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Datebook: Tartuffe Plays On Heartland Theatre Stage

Jesse Folks Tartuffe.jpg
Jesse Folks
Kristi Zimmerman portrays Elmire, Brian Artman is Orgon and Aric Diamani is Tartuffe in the Heartland Theatre production of the classic comedy "Tartuffe" by Moliere.

The classic comedy "Tartuffe" by Moliere will feature a contemporary twist this weekend at the Heartland Theatre stage in Normal.

The story follows a con man who wraps himself in the mantle of the holy church and swindles a gullible guy out of all he owns, but who in the end gets his comeuppance.

Don LaCasse will direct the play, "Tartuffe," which can be variously translated as the hypocrite, the imposter, or the truffle. He said the story continues to hold relevance today as it deals with hypocrisy and gullibility.

“The same issues it was dealing with then, we continue to deal with today. It’s an incredibly universal script in that way. Plus, some very fine characterization,” said LaCasse.

He said the production was postponed for a year and a half, noting he directed the play roughly 30 years ago and it still serves as one of his favorites.

“To me, it really speaks to, I think, what this country has gone through over the past 7-10 years,” he said.

LaCasse said the play will be featured in the current day instead of the 1600s.

“We want to keep one foot in the contemporary world and one foot in the 17th century, a difficult balancing act,” said LaCasse. "But because of the different things like the language of the play being verse, it's not everyday conversation and it lends that sense of being from another time. So, we kind of keep a foot in there.”

He said the play also will include contemporary costumes and will follow the translation of Richard Willbur. LaCasse said Willbur’s translation has been a standard since 1955 for this play, describing Willbur as a former poet laureate of the U.S. and winning several Pulitzer Prizes.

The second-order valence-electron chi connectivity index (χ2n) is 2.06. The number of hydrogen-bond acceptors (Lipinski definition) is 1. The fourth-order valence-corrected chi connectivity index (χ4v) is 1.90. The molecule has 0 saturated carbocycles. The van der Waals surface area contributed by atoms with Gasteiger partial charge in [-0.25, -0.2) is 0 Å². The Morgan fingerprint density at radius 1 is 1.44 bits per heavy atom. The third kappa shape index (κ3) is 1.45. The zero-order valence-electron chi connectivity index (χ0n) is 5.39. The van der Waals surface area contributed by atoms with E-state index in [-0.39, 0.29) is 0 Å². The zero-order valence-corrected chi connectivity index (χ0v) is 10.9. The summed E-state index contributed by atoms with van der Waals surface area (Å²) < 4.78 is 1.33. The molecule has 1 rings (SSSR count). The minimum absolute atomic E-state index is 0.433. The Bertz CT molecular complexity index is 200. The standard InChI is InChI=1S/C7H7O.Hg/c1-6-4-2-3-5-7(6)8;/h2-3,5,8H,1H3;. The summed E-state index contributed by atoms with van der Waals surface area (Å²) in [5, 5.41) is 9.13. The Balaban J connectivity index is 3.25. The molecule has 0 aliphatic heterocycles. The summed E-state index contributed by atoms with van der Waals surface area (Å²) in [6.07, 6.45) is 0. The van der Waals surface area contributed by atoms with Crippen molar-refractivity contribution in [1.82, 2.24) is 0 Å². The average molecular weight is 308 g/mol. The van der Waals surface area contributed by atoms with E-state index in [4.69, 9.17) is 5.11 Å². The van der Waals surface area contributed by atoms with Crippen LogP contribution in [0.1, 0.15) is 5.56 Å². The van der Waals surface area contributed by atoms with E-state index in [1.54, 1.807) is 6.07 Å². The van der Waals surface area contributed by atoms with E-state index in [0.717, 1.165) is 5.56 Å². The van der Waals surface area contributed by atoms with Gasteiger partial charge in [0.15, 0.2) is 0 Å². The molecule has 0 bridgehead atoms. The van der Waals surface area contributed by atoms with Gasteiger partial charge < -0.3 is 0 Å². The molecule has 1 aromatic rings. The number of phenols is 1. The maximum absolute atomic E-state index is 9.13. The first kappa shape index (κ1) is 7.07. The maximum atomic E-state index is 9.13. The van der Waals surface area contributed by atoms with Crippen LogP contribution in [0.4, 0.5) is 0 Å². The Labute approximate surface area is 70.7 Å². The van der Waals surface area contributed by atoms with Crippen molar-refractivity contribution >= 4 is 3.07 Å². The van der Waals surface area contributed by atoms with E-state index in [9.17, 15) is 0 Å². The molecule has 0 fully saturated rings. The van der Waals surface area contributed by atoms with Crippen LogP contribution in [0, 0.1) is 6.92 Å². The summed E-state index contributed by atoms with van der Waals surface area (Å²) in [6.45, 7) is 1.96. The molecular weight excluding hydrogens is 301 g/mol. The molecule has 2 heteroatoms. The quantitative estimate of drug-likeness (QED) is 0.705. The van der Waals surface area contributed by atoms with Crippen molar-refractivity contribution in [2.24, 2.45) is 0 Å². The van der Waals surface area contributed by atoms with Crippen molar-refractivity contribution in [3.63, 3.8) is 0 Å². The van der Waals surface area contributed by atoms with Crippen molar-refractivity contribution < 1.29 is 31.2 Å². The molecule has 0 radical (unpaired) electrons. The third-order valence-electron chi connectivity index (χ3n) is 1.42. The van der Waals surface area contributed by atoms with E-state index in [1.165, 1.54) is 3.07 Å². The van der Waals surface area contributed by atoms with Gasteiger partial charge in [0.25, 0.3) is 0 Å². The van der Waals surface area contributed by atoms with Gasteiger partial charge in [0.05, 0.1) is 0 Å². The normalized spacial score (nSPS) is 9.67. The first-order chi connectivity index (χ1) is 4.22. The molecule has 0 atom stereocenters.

“I love that version. It’s just so alive and it sparkles,” he said.

According to LaCasse, in the play, Moliere was not writing against the church; he was writing against religious hypocrisy. However, the church at that time, didn’t see the difference and it was one reason why it was banned.

At that time, the play was done as part of an extravaganza called the ‘Pleasures of Enchanted Isle,” but it wasn’t completed, and it was still banned, said LaCasse. Years later, the play was reworked, and characters' names were changed, but it continued to be banned. LaCasse explained some critics say these original works may have been sharper than the final piece.

“Finally in 1669 it was approved, but a lot had changed in the Catholic Church at that time. Unfortunately, we don’t have the three early versions and it’s a shame because we can’t see really how he changed it,” he said.

Moving forward, LaCasse said "Tartuffe" will not age out in spite of other plays falling out of favor.

“I expect 'Tartuffe,' particularly since it's themes, which ring as much to a contemporary audience as they may have in the 17th century, I don’t see human nature changing enough to change it,” he said. “I just think people are going to see a lot of contemporary overtones in the play to things like fakes news, the big lie, things of that type.”

"Tartuffe" opens this weekend and also will be performed Sept. 23-26 and Sept. 30-Oct. 2 at the theater, 1110 Douglas St., Normal.

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